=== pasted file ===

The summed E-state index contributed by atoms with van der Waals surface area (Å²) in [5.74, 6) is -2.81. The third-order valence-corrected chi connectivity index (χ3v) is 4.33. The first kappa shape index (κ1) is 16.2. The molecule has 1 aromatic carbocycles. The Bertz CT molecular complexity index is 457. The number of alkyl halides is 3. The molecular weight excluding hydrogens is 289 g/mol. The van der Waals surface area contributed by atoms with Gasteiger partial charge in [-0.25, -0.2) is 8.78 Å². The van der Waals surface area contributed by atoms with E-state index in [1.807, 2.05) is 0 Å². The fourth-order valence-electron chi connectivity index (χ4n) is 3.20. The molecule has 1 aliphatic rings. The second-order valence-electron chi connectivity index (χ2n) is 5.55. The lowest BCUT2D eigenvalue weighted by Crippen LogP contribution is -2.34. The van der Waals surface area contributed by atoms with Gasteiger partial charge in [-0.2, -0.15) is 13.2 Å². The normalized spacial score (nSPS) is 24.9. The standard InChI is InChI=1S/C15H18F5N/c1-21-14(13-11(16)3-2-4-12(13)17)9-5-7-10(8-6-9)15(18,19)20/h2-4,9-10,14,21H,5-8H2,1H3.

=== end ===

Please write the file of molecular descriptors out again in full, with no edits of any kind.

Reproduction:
The summed E-state index contributed by atoms with van der Waals surface area (Å²) in [5.74, 6) is -2.81. The third-order valence-corrected chi connectivity index (χ3v) is 4.33. The first kappa shape index (κ1) is 16.2. The molecule has 1 aromatic carbocycles. The Bertz CT molecular complexity index is 457. The number of alkyl halides is 3. The molecular weight excluding hydrogens is 289 g/mol. The van der Waals surface area contributed by atoms with Gasteiger partial charge in [-0.25, -0.2) is 8.78 Å². The van der Waals surface area contributed by atoms with E-state index in [1.807, 2.05) is 0 Å². The fourth-order valence-electron chi connectivity index (χ4n) is 3.20. The molecule has 1 aliphatic rings. The second-order valence-electron chi connectivity index (χ2n) is 5.55. The lowest BCUT2D eigenvalue weighted by Crippen LogP contribution is -2.34. The van der Waals surface area contributed by atoms with Gasteiger partial charge in [-0.2, -0.15) is 13.2 Å². The normalized spacial score (nSPS) is 24.9. The standard InChI is InChI=1S/C15H18F5N/c1-21-14(13-11(16)3-2-4-12(13)17)9-5-7-10(8-6-9)15(18,19)20/h2-4,9-10,14,21H,5-8H2,1H3.